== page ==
Haiti Political Instability Complicates Efforts to Confront Crime

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A new report published by the United Nations illustrates the challenges of confronting ongoing crime and violence in Haiti, problems that are likely to be compounded by recent political instability.  

According to the semi-annual report by the United Nations Stabilization Mission in Haiti (MINUSTAH), the Caribbean nation has seen 567 homicides since September 2015, an increase of over 16 percent compared to the previous reporting period, which registered 486 murders.

Based on recent population estimates, these statistics yield an annual national homicide rate of roughly just over 10 people per 100,000 — relatively high by international standards, but still below that of many of Haiti’s Caribbean neighbors.

The MINUTAH report noted that more than 80 percent of these murders occurred in the metropolitan area of the capital, Port-au-Prince, and indicated that about half were gang-related.

The number of reported kidnappings increased from 29 reports between March and August 2015 to 44 between September 2015 and March 1 of this year.

Reports of rape declined slightly, from 223 reports in the last reporting period to 218 during the most recent one, though MINUSTAH suggested that these numbers may not be accurate due to underreporting.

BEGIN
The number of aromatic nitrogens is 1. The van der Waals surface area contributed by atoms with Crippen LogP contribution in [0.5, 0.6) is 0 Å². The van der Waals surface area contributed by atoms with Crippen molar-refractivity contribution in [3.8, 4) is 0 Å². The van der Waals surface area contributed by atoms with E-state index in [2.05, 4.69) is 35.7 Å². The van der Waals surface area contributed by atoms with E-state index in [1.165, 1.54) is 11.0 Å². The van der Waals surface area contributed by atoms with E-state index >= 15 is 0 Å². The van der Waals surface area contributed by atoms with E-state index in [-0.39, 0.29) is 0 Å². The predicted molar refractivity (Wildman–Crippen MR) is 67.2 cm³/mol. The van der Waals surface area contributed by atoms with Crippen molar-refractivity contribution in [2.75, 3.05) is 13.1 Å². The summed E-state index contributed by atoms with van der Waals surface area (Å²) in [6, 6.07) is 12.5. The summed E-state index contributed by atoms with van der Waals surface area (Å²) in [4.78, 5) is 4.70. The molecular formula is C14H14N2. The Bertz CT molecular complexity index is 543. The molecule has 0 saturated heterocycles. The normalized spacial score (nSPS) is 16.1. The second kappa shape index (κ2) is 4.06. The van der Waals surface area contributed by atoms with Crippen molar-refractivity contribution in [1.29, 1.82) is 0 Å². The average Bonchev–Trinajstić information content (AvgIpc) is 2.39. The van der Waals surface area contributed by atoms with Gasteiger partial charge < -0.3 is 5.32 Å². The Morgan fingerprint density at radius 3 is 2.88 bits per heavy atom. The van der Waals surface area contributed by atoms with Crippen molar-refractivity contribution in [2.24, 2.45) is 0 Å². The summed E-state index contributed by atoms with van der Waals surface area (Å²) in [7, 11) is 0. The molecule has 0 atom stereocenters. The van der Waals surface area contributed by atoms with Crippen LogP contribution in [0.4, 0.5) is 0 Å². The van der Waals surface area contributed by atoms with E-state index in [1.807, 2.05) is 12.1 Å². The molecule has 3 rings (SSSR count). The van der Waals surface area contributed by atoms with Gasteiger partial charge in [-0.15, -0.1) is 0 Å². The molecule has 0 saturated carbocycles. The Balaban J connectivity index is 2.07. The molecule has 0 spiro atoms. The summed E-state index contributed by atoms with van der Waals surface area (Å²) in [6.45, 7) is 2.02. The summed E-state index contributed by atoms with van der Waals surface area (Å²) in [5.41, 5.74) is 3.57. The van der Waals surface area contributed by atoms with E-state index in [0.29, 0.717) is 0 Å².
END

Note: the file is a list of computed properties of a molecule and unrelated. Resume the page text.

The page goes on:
Overall, however, the report asses that criminal activity generally remained at the same levels as in the last two reporting periods.

InSight Crime Analysis

While Haiti has not seen the extreme levels of violence that plague many other countries in the region, continuing political instability in the Caribbean nation poses both a serious challenge in terms of maintaining security and a potentially a great opportunity for criminal networks.

Haiti’s parliament dissolved in January 2015, and remained defunct until controversial elections in October brought a new legislature to power in January of this year. A provisional president has governed the country for the past several months, and it remains unclear whether a scheduled election will go ahead as planned.

On top of this political upheaval, Haiti is facing a major crisis of food insecurity and other economic problems. All of these issues have fueled numerous protests in recent months, some of which have turned deadly

SEE ALSO: Coverage of Haiti

None of this bodes well for a country where criminal organizations often have close ties to elites and politicians. The country’s strategic geographic location and its extremely weak institutions make it an attractive setting for trafficking people, drugs, arms and other contraband. Moreover, local security forces and the justice system lack the capacity to adequately address the challenges posed by criminal groups, and corruption in Haiti remains a major issue.

The combination of these factors makes for fertile grounds for organized crime, which is of significant concern given Haiti’s location along the Caribbean drug trafficking routes that US authorities say are growing in importance

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